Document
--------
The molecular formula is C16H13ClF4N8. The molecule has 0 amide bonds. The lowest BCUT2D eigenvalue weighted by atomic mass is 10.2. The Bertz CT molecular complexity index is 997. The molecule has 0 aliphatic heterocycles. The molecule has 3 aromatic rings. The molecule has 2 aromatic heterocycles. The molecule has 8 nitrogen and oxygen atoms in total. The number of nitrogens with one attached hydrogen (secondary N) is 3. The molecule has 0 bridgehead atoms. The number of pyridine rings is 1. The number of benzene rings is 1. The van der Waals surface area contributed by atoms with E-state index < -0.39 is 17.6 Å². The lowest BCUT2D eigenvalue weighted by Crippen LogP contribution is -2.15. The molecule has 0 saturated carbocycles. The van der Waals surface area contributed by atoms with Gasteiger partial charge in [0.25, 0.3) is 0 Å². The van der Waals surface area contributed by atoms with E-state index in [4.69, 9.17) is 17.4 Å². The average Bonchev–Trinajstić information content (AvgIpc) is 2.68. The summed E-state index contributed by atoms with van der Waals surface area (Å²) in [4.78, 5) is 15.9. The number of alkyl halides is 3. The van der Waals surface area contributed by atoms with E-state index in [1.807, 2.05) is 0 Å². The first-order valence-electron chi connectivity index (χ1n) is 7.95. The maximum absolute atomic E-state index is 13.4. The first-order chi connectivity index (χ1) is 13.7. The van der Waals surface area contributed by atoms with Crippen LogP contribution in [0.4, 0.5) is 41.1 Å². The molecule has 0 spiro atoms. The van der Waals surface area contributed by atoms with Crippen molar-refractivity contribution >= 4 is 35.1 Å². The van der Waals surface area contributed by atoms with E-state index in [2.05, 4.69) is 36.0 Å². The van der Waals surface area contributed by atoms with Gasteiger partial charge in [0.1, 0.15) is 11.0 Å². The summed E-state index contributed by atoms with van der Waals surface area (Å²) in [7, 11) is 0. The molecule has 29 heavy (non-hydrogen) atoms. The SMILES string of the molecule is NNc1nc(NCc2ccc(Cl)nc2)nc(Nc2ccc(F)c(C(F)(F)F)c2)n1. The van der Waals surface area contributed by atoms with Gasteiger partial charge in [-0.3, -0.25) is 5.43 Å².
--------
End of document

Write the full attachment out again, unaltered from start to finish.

The molecular formula is C16H13ClF4N8. The molecule has 0 amide bonds. The lowest BCUT2D eigenvalue weighted by atomic mass is 10.2. The Bertz CT molecular complexity index is 997. The molecule has 0 aliphatic heterocycles. The molecule has 3 aromatic rings. The molecule has 2 aromatic heterocycles. The molecule has 8 nitrogen and oxygen atoms in total. The number of nitrogens with one attached hydrogen (secondary N) is 3. The molecule has 0 bridgehead atoms. The number of pyridine rings is 1. The number of benzene rings is 1. The van der Waals surface area contributed by atoms with E-state index < -0.39 is 17.6 Å². The lowest BCUT2D eigenvalue weighted by Crippen LogP contribution is -2.15. The molecule has 0 saturated carbocycles. The van der Waals surface area contributed by atoms with Gasteiger partial charge in [0.25, 0.3) is 0 Å². The van der Waals surface area contributed by atoms with E-state index in [4.69, 9.17) is 17.4 Å². The average Bonchev–Trinajstić information content (AvgIpc) is 2.68. The summed E-state index contributed by atoms with van der Waals surface area (Å²) in [4.78, 5) is 15.9. The number of alkyl halides is 3. The van der Waals surface area contributed by atoms with E-state index in [1.807, 2.05) is 0 Å². The first-order valence-electron chi connectivity index (χ1n) is 7.95. The maximum absolute atomic E-state index is 13.4. The first-order chi connectivity index (χ1) is 13.7. The van der Waals surface area contributed by atoms with Crippen LogP contribution in [0.4, 0.5) is 41.1 Å². The molecule has 0 spiro atoms. The van der Waals surface area contributed by atoms with Crippen molar-refractivity contribution >= 4 is 35.1 Å². The van der Waals surface area contributed by atoms with E-state index in [2.05, 4.69) is 36.0 Å². The van der Waals surface area contributed by atoms with Gasteiger partial charge in [0.1, 0.15) is 11.0 Å². The summed E-state index contributed by atoms with van der Waals surface area (Å²) in [7, 11) is 0. The molecule has 29 heavy (non-hydrogen) atoms. The SMILES string of the molecule is NNc1nc(NCc2ccc(Cl)nc2)nc(Nc2ccc(F)c(C(F)(F)F)c2)n1. The van der Waals surface area contributed by atoms with Gasteiger partial charge in [-0.3, -0.25) is 5.43 Å².